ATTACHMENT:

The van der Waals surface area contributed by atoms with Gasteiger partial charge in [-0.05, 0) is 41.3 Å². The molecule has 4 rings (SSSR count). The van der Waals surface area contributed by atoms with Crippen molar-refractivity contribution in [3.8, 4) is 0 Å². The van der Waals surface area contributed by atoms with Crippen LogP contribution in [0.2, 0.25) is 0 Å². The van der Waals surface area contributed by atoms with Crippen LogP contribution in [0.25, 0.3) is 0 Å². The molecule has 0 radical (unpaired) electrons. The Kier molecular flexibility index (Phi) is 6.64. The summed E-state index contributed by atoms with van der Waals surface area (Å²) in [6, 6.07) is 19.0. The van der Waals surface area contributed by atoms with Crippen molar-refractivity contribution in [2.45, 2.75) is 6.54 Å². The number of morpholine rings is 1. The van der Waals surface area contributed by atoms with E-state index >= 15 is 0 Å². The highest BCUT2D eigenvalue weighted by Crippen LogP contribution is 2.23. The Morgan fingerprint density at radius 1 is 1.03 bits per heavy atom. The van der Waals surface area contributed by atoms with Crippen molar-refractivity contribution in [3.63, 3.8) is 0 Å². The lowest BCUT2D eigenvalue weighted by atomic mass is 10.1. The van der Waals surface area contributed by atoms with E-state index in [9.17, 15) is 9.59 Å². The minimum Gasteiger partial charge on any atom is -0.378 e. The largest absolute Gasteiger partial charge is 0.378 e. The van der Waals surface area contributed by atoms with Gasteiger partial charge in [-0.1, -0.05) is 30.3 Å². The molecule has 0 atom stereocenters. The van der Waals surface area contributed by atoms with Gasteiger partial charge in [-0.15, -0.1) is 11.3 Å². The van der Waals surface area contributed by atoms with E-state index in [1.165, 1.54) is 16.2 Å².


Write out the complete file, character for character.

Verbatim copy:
The van der Waals surface area contributed by atoms with Gasteiger partial charge in [-0.05, 0) is 41.3 Å². The molecule has 4 rings (SSSR count). The van der Waals surface area contributed by atoms with Crippen molar-refractivity contribution in [3.8, 4) is 0 Å². The van der Waals surface area contributed by atoms with Crippen LogP contribution in [0.2, 0.25) is 0 Å². The van der Waals surface area contributed by atoms with Crippen LogP contribution in [0.25, 0.3) is 0 Å². The molecule has 0 radical (unpaired) electrons. The Kier molecular flexibility index (Phi) is 6.64. The summed E-state index contributed by atoms with van der Waals surface area (Å²) in [6, 6.07) is 19.0. The van der Waals surface area contributed by atoms with Crippen molar-refractivity contribution in [2.45, 2.75) is 6.54 Å². The number of morpholine rings is 1. The van der Waals surface area contributed by atoms with E-state index >= 15 is 0 Å². The highest BCUT2D eigenvalue weighted by Crippen LogP contribution is 2.23. The Morgan fingerprint density at radius 1 is 1.03 bits per heavy atom. The van der Waals surface area contributed by atoms with Crippen molar-refractivity contribution in [3.63, 3.8) is 0 Å². The lowest BCUT2D eigenvalue weighted by atomic mass is 10.1. The van der Waals surface area contributed by atoms with E-state index in [9.17, 15) is 9.59 Å². The minimum Gasteiger partial charge on any atom is -0.378 e. The largest absolute Gasteiger partial charge is 0.378 e. The van der Waals surface area contributed by atoms with Gasteiger partial charge in [-0.1, -0.05) is 30.3 Å². The molecule has 0 atom stereocenters. The van der Waals surface area contributed by atoms with Gasteiger partial charge in [-0.15, -0.1) is 11.3 Å². The van der Waals surface area contributed by atoms with E-state index in [1.165, 1.54) is 16.2 Å².